While limits of natural resources and climate change are forcing communities all over the world to redefine relationships with their own living environments, this challenge can be interpreted in several ways, depending on a broad variety of different values and beliefs. Not all communities worldwide share the same understanding of values such as love for humankind, sensitivity for other forms of life on earth, care for the breathable air and drinkable water, and appreciation for the soil we plough and build upon. As a matter of fact, too often these values are threatened by other social values, such as monetary efficiency and economic growth, which push societies in a quite different direction. For instance, the ecosystem service concept, with its emphasis on how humans can better take advantage of natural ecosystems, is an attempt to address the environmental crisis while maintaining a utilitarian and human-centric perspective. This paper argues for the need and shows the possibility for planning researchers to address environmental issues while framing the concept of ecosystem services within a broader value-centered framework. Drawing from Complexity Theory, Deep Ecology and a relational approach to Ecology, this paper proposes the use in planning practice of the concept of Ecological Device that is inclusive of the Ecosystem Service one. An Ecological Device is intended as a project for eco-systemic improvements whose emphasis is not on the maximization of benefits for humans but is on the creation of multispecies and multi-actors functional and emotional relationships (entanglements). In particular, this paper presents one effort to shape Ecological Devices by a long-term, community-university partnership in the Simeto River Valley (Sicily, Italy) in the context of an annual, action-research summer school called CoPED (Community Planning and Ecological Design). The authors, who are also the founders and instructors of the summer school, show the possibilities for ecological devices generated through a highly pragmatic and engaged approach to research to address environmental technical issues as deeply interconnected with social and political dynamics.

From ecosystem services to Ecological Devices: The CoPED Summer School experience in the Simeto River Valley, Italy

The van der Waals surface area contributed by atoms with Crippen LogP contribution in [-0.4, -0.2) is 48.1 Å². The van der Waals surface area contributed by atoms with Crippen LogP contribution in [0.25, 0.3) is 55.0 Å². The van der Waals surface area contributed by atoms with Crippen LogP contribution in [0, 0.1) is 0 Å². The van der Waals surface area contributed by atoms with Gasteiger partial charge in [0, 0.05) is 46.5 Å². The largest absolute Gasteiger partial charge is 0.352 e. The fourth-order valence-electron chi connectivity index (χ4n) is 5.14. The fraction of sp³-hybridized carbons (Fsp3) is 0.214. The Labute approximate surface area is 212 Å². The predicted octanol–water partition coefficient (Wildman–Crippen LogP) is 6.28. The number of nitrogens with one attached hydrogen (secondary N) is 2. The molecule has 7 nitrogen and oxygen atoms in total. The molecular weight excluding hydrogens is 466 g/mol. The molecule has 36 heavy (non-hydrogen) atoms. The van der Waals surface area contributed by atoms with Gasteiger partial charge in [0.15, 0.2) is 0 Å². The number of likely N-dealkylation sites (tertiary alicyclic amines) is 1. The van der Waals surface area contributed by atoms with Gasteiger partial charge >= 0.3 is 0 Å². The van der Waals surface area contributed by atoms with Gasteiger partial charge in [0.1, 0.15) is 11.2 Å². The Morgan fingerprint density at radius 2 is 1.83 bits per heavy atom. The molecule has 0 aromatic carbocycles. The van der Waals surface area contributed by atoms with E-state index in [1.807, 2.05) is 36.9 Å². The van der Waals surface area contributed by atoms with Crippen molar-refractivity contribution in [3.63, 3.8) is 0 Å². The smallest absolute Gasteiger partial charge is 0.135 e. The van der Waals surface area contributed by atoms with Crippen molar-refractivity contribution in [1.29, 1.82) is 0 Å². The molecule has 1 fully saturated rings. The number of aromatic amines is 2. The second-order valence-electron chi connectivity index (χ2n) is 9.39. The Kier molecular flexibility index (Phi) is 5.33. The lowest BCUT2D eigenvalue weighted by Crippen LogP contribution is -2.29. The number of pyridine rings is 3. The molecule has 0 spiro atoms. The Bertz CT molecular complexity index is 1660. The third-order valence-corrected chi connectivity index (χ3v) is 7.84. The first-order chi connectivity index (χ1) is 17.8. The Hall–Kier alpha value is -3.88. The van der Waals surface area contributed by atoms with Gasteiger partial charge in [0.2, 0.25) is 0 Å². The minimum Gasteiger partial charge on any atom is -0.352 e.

Saija, Laura
2018

Abstract

While limits of natural resources and climate change are forcing communities all over the world to redefine relationships with their own living environments, this challenge can be interpreted in several ways, depending on a broad variety of different values and beliefs. Not all communities worldwide share the same understanding of values such as love for humankind, sensitivity for other forms of life on earth, care for the breathable air and drinkable water, and appreciation for the soil we plough and build upon. As a matter of fact, too often these values are threatened by other social values, such as monetary efficiency and economic growth, which push societies in a quite different direction. For instance, the ecosystem service concept, with its emphasis on how humans can better take advantage of natural ecosystems, is an attempt to address the environmental crisis while maintaining a utilitarian and human-centric perspective. This paper argues for the need and shows the possibility for planning researchers to address environmental issues while framing the concept of ecosystem services within a broader value-centered framework. Drawing from Complexity Theory, Deep Ecology and a relational approach to Ecology, this paper proposes the use in planning practice of the concept of Ecological Device that is inclusive of the Ecosystem Service one. An Ecological Device is intended as a project for eco-systemic improvements whose emphasis is not on the maximization of benefits for humans but is on the creation of multispecies and multi-actors functional and emotional relationships (entanglements). In particular, this paper presents one effort to shape Ecological Devices by a long-term, community-university partnership in the Simeto River Valley (Sicily, Italy) in the context of an annual, action-research summer school called CoPED (Community Planning and Ecological Design). The authors, who are also the founders and instructors of the summer school, show the possibilities for ecological devices generated through a highly pragmatic and engaged approach to research to address environmental technical issues as deeply interconnected with social and political dynamics.
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Utilizza questo identificativo per citare o creare un link a questo documento: http://hdl.handle.net/20.500.11769/381279
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